So it’s June of 1967, fifty years ago this month. Tampa, Florida is a bustling Southern town.
This town on the Gulf coast, not yet a major city, is so different from Miami Beach and Ft. Lauderdale which were experiencing rapid growth with the influx of retiring New Yorkers.
No. Tampa was still a Southern town with one exception. While it was populated by typical Southern whites and blacks living apart and in separate worlds, it also had thousands of Cubans and Italians working in the major industry – making cigars.
My uncle Earnest Lafragola got a job with Havatampa Cigars when he got out of the Navy after the Korean war.
The immigrants too lived in their own world. I mean, were they white people? Southern whites didn’t quite think so; and the black community knew they weren’t black. For the most part however the immigrants and blacks got along better than the immigrants and whites.
By 1967 there had been a number of major “race riots” in the United States and Lyndon Johnson, as a result passed the Civil Rights Act and the Voting Rights Act.
Notwithstanding, not much had changed. Housing patterns were very much segregated and economic opportunity for minorities simply didn’t exist in the wider world.
The black community was self contained, trying to take care of its own in Tampa. And the community revolved around Central Avenue.
The opening of the first library on Central Avenue
Central Avenue was a hub of more than 100 stores and restaurants within shouting distance of mainly white downtown. Its nightclubs and beer gardens drew some of the all-time-great blues, jazz and soul entertainers, including a young Ray Charles. Central Avenue was the Harlem of the South complete with it’s own equivalent of the Cotton Club.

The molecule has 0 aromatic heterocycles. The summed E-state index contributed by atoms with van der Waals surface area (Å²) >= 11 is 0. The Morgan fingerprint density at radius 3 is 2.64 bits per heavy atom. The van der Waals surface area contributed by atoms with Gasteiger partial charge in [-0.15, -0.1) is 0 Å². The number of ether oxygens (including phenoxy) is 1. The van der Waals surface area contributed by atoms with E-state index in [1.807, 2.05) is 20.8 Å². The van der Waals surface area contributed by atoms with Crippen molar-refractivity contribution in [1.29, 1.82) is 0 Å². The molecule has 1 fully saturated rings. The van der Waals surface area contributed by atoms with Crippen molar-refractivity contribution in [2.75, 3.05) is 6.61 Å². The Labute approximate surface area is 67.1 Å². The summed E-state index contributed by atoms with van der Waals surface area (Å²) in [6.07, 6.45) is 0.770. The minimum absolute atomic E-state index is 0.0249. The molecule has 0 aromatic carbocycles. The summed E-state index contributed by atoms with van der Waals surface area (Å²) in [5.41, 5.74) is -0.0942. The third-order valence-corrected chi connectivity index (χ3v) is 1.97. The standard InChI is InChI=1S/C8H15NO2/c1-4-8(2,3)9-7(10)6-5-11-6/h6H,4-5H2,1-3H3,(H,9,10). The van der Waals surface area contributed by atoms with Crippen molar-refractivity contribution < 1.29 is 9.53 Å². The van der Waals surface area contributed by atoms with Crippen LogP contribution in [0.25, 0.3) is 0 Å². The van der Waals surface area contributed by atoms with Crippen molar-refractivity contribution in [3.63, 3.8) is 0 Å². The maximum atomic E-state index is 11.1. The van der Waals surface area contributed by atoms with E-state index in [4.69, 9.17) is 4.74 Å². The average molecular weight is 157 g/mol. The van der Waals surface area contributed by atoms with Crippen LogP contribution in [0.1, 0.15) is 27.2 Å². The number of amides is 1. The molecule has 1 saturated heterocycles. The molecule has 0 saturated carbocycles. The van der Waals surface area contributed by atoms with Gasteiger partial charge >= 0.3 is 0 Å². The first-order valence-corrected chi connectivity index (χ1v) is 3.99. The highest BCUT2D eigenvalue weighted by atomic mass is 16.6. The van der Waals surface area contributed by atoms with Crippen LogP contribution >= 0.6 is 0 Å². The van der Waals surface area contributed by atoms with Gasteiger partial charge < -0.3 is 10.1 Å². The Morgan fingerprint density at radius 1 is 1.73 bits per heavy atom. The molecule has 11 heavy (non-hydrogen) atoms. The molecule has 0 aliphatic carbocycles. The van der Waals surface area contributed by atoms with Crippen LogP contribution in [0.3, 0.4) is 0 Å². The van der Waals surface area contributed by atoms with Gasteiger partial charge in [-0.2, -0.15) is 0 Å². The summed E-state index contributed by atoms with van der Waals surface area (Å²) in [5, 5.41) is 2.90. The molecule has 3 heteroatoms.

Underneath, the fact that one sixth of Tampa’s 350,000 were black, no African-Americans had ever served on the Tampa City Council, the local school board or the fire department; 55 percent of black men worked at unskilled jobs; and 60 percent of the housing for black people was deemed “unsound.”
One bullet would change all that – and Central Avenue as well.
Group of African-American ladies dining at the Central Hotel
It was early in the evening June 11, 1967 when, following a report of a burglary of a photo store, police spotted three young black men with the stolen goods. Police chased the suspects through the Central Park Village housing project.
The trio split up, leaving a trail of photo equipment valued at around $100.
One of the teens, Martin Chambers was shot in the back by a white police officer from 25 yards away.
Chambers, who was unarmed, died later at the hospital . Chambers’ last words: ‘Get me to a hospital, please, mister.’ He had a dime and a nickel in his pockets.
News of the shooting and death quickly spread and soon violence erupted in the Central Avenue corridor. In Tampa, Chambers’ death was the trigger for the most destructive riot in the south.
“The days of rioting that followed his death seemed like they’d never end.”